It isn’t news that peer pressure can lead to teen drinking. However, a new study shows teens with “popular” friends and with friends who already drink might be more likely to start drinking at a young age.
A “popular” student was defined as someone who was listed the most by other people as a friend. Around 25 percent of American teens will start drinking by the time they are 13 years old, putting them at 4-times the risk of becoming an alcohol-dependent adult.
In the study, each student listed five males and five females they considered their friends in order for researchers to create a social network. They found among the social network that the risk of alcohol use increased by 13 percent for every popular friend the student had. “For every 10 friends who could be reached through three steps of friendship, an adolescent’s risk of alcohol initiation increased 3 percent.”
Even though popularity proved to be a variable that increased students’ chances of drinking alcohol, the number one contributor to teen alcohol consumption was if the teen was friends with someone who drinks. In fact, teens who have friends who drink were 34 percent more likely to drink alcohol than those without.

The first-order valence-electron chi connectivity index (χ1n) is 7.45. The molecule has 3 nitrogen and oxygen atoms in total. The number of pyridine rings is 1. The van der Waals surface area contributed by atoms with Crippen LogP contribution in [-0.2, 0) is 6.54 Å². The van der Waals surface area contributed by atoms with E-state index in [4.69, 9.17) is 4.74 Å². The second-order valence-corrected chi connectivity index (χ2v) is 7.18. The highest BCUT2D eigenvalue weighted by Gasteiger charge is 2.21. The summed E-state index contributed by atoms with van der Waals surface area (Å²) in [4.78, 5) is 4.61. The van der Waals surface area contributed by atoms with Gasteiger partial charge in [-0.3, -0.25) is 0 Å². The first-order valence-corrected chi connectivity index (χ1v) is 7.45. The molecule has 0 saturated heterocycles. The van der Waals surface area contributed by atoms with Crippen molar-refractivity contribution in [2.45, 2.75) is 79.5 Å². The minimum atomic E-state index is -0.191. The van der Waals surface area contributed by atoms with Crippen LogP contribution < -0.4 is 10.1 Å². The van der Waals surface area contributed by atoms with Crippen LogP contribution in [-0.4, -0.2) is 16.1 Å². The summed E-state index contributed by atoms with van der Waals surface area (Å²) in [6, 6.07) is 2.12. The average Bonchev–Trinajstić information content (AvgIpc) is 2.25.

This study suggests alcohol reduction efforts in schools would benefit from targeting popular students at school since they influence the greatest amount of their peers. What do you think? Could a top down approach reduce drinking amongst teens? Share your thoughts in the comments below.
“Teens at Smaller Schools May Delay Drinking,” by Rachel Rettner. 27 September 2011. My Health News Daily. 28 September 2011. <http://www.myhealthnewsdaily.com/teen-drinking-social-networks-1944/>